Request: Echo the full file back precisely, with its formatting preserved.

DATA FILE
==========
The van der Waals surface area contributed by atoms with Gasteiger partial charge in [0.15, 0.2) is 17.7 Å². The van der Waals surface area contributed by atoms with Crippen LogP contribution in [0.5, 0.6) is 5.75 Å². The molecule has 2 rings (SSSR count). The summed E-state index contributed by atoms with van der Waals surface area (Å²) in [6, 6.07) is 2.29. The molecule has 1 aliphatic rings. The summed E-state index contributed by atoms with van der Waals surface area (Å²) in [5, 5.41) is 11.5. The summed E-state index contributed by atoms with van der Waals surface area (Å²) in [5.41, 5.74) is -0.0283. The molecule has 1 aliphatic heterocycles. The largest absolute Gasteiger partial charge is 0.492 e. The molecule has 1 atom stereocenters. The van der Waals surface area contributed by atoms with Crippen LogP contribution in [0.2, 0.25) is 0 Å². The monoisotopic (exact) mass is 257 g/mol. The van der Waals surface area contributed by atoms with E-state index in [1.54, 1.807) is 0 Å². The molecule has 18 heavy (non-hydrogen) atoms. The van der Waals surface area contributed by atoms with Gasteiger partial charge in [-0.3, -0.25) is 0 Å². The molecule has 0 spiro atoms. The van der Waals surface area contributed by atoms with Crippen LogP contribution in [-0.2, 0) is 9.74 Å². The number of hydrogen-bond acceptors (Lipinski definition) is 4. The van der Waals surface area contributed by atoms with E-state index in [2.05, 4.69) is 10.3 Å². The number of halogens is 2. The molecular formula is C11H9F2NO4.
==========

The van der Waals surface area contributed by atoms with Gasteiger partial charge in [0.15, 0.2) is 17.7 Å². The van der Waals surface area contributed by atoms with Crippen LogP contribution in [0.5, 0.6) is 5.75 Å². The molecule has 2 rings (SSSR count). The summed E-state index contributed by atoms with van der Waals surface area (Å²) in [6, 6.07) is 2.29. The molecule has 1 aliphatic rings. The summed E-state index contributed by atoms with van der Waals surface area (Å²) in [5, 5.41) is 11.5. The summed E-state index contributed by atoms with van der Waals surface area (Å²) in [5.41, 5.74) is -0.0283. The molecule has 1 aliphatic heterocycles. The largest absolute Gasteiger partial charge is 0.492 e. The molecule has 1 atom stereocenters. The van der Waals surface area contributed by atoms with Crippen LogP contribution in [0.2, 0.25) is 0 Å². The monoisotopic (exact) mass is 257 g/mol. The van der Waals surface area contributed by atoms with E-state index in [1.54, 1.807) is 0 Å². The molecule has 18 heavy (non-hydrogen) atoms. The van der Waals surface area contributed by atoms with Gasteiger partial charge in [-0.3, -0.25) is 0 Å². The molecule has 0 spiro atoms. The van der Waals surface area contributed by atoms with Crippen LogP contribution in [-0.2, 0) is 9.74 Å². The number of hydrogen-bond acceptors (Lipinski definition) is 4. The van der Waals surface area contributed by atoms with E-state index in [2.05, 4.69) is 10.3 Å². The number of halogens is 2. The molecular formula is C11H9F2NO4.